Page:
You know, we've talked about this before, and asked all these questions before: what do comics owe us? Do they owe us a living? Do we bleed hours and talent and fingers onto the page that is glanced at, and then discarded with nary a backward glance?
Why, yes, yes we do.
The post by Jason Pearson on Facebook about his financial and personal situation highlights the difficulties in being an artist, especially a work for hire artist, in these difficult times. I don't know Jason, we've simply never crossed paths at conventions or anything like that, but I do know where he is. I've been to that place. Mid-90's, comics going into freefall like its 1954 all over again.
And what makes it worse? Watching lesser lights, people you know who aren't as good as you still churning out monthly work, and you know that they're submitting vouchers for it and getting paid. While you're not. And you're running out of food. And rent. And the salt in the wound? Jason tried to do creator owned work, tried to create the property that could have been something really big, except that... for all the varied reasons in the world, it didn't get the movie money. Didn't hit the brass ring. Jason didn't just depend on the thinking that he could stay on the monthly treadmill forever and that Marvel and DC would continue to send him work, he tried to do more.
And yet here he is, an exceptionally talented and uniquely styled individual in a precarious situation with seemingly no way out. And it is awful to to read that.
I don't know Jason, but I find his work inspired and original and while his Facebook post reads like a suicide note, I fervently hope that its not and that others can show him the revenue stream to get out of his trap. If he had a Kickstarter project, I'd contribute now, and clearly so would a hell of a lot of others.
Artist Gerry Alanguilan was inspired to write about the future of comics and inkers in particular, and wondering just who and when it all becomes obsolete and we end up in situations like Jason. I was right there in 2000, finishing off the biggest project in my comic career, a Batman series with Doug Moench and Paul Gulacy, two of my idols, and I walked away. I had finally gotten my career to the point where I was working with "A" list pencillers, so i didn't have editors blaming my inks for construction problems that the penciller couldn't solve. Except that digital inking was looking and I could see pencillers being angled to doing such complete work that they wouldn't need inkers. I realized that sooner rather than later inking and inkers would be made, on the mid-end level, obsolete, and to continue to rely on that was stupid. Sean Godron Murphy has his thoughts on it as well, and I agree with him. My analogy is the same as his: for years I said that it was like wanting to design buggys for horses to pull at the dawn of the automotive age. You may make the best buggys ever, but if the world is pulling against you, then you're going down. Better to diversify as much as you can and not get locked into a support position. When the people you support get laid off, you're getting laid off first.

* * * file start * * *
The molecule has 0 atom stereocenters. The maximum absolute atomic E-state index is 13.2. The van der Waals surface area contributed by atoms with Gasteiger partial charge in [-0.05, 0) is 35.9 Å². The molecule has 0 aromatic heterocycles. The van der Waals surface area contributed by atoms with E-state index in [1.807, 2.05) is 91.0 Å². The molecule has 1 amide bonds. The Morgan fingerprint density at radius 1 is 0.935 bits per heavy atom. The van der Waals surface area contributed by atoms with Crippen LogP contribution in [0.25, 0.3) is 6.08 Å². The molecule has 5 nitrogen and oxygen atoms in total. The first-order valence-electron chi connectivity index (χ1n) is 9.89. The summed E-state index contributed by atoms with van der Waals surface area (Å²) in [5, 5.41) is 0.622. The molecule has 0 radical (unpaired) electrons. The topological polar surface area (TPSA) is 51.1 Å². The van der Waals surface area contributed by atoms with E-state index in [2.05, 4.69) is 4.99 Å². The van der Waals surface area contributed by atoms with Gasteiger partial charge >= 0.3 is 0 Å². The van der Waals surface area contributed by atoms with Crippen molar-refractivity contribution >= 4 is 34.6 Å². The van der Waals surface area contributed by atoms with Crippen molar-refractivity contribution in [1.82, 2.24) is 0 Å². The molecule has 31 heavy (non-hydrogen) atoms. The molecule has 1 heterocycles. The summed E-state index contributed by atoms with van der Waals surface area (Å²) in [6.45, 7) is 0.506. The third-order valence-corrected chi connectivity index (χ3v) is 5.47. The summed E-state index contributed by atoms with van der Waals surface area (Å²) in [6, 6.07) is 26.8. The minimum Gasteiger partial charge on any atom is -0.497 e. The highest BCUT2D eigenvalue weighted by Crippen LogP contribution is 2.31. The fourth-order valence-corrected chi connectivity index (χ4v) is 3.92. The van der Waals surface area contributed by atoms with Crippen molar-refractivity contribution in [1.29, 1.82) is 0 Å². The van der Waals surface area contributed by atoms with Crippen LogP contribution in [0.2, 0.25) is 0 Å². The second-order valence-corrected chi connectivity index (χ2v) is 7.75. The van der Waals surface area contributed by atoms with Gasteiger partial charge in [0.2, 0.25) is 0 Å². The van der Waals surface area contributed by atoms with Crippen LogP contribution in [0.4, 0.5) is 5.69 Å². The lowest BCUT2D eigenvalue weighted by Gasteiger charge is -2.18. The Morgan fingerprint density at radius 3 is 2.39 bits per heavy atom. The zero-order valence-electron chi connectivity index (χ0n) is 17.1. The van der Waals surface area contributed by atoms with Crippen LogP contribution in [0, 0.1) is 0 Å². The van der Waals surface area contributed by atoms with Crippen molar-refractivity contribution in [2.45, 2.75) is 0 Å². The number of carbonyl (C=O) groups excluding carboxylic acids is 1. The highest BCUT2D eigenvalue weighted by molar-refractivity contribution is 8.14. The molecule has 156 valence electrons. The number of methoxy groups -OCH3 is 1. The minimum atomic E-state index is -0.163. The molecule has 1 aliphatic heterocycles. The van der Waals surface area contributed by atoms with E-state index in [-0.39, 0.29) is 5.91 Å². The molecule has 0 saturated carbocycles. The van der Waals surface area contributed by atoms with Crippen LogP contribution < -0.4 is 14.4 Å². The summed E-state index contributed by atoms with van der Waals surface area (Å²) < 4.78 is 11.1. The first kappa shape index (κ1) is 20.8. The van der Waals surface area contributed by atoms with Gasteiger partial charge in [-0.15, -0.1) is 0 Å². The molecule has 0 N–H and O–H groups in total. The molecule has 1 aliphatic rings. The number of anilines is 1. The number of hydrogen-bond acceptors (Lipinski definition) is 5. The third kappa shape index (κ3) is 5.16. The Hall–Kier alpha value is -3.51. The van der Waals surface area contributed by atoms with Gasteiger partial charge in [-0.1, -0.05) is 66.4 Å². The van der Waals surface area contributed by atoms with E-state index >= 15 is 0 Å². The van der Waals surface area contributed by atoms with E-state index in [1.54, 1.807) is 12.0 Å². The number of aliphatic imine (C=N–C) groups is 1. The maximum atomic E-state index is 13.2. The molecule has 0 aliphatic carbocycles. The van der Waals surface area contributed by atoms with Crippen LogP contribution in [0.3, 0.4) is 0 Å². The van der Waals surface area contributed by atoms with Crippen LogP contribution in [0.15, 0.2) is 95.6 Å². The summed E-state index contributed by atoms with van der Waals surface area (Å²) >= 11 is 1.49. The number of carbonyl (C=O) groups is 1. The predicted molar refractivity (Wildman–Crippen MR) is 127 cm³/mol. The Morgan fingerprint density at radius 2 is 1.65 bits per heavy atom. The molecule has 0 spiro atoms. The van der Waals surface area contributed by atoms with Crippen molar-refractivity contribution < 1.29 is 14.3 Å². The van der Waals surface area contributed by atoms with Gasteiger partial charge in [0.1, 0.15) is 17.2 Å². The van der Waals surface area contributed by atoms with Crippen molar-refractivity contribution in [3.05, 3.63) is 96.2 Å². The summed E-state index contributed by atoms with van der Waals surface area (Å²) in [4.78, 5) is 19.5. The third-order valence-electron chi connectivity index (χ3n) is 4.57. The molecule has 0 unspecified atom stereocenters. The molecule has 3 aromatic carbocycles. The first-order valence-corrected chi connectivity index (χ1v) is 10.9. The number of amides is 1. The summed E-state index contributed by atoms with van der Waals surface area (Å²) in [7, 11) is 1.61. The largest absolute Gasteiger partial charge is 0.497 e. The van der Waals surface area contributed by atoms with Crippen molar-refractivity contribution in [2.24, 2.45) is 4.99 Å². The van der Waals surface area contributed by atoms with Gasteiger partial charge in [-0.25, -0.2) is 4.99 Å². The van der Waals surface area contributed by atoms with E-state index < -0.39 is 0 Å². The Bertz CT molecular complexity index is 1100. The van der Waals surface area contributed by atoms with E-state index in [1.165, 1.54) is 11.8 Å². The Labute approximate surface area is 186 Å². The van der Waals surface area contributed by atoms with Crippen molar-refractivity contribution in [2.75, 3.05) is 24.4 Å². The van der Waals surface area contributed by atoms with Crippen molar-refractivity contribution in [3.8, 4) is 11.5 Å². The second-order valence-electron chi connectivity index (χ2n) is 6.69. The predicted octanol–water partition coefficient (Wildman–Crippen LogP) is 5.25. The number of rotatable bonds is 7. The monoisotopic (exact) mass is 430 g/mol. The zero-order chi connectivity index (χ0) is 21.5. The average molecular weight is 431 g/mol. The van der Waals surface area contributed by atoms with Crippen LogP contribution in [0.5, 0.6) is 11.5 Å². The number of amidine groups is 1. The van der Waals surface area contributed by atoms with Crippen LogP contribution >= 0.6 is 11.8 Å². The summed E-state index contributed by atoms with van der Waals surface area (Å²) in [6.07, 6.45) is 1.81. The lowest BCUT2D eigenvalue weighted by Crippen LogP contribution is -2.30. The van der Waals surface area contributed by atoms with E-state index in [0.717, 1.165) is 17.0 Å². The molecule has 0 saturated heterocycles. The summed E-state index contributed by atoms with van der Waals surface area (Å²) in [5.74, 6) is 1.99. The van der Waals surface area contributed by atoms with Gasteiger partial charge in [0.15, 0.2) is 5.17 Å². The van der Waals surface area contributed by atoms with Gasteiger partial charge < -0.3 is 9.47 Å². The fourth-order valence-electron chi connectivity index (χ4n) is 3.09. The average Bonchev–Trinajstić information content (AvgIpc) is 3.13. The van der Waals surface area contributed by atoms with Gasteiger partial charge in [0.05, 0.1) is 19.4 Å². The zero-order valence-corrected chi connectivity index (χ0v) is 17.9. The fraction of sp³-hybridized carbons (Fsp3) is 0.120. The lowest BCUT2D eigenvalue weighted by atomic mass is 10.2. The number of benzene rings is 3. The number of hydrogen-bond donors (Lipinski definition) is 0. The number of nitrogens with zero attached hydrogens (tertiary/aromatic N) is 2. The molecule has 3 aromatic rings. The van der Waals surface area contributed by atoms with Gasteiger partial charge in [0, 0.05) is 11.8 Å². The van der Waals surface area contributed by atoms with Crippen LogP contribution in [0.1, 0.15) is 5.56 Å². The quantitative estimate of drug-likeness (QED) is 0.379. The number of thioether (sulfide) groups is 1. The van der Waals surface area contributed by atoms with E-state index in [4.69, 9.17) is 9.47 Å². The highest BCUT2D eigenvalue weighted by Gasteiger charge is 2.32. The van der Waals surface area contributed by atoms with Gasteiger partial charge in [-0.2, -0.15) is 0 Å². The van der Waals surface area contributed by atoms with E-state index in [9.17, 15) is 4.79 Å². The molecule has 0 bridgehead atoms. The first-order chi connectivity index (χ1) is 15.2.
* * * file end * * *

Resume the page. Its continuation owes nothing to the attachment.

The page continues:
The only thing that Sean talks about: if they don't want to pay for inking, he'll raise his pencilling rate. Perhaps we should be asking why, given that Marvel and DC should be rolling in money from their recent movie successes, they're laying off people right and left. If what they want are properties to cherry pick, why kill off the people creating the properties? I'm glad that Sean has the DC direct work, but why is DC struggling? Even if the publishing arm isn't moving units, its putting butts into seats at $12 a pop for a 3-D movie.
Why did Kick-Ass get made into a movie and Body Bags didn't? No one knows.
When are us artists going to get better about living in the real world and making a living instead of living inside of these cool worlds inside of our heads?
We gotta take care of each other and ourselves. Diversify people, make friends, make connections, make sure you got more than one skill.